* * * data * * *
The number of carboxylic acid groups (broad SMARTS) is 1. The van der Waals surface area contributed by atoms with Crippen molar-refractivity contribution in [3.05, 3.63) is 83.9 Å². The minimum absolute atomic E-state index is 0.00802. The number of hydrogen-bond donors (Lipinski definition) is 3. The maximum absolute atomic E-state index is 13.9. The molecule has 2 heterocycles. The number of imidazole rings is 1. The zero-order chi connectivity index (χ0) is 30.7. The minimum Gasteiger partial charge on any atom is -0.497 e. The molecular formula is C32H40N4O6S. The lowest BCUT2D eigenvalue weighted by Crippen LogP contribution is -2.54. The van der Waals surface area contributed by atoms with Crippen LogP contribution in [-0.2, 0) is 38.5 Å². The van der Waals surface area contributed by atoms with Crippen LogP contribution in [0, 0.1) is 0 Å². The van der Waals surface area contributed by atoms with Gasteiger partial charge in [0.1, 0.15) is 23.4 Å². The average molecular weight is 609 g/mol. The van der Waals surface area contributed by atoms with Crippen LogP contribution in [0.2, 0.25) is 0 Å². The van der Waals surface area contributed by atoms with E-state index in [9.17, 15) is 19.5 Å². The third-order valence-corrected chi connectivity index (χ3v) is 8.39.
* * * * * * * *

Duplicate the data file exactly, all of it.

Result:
The number of carboxylic acid groups (broad SMARTS) is 1. The van der Waals surface area contributed by atoms with Crippen molar-refractivity contribution in [3.05, 3.63) is 83.9 Å². The minimum absolute atomic E-state index is 0.00802. The number of hydrogen-bond donors (Lipinski definition) is 3. The maximum absolute atomic E-state index is 13.9. The molecule has 2 heterocycles. The number of imidazole rings is 1. The zero-order chi connectivity index (χ0) is 30.7. The minimum Gasteiger partial charge on any atom is -0.497 e. The molecular formula is C32H40N4O6S. The lowest BCUT2D eigenvalue weighted by Crippen LogP contribution is -2.54. The van der Waals surface area contributed by atoms with Crippen LogP contribution in [-0.2, 0) is 38.5 Å². The van der Waals surface area contributed by atoms with Crippen LogP contribution in [0, 0.1) is 0 Å². The van der Waals surface area contributed by atoms with Gasteiger partial charge in [0.1, 0.15) is 23.4 Å². The average molecular weight is 609 g/mol. The van der Waals surface area contributed by atoms with Crippen LogP contribution in [0.2, 0.25) is 0 Å². The van der Waals surface area contributed by atoms with E-state index in [9.17, 15) is 19.5 Å². The third-order valence-corrected chi connectivity index (χ3v) is 8.39.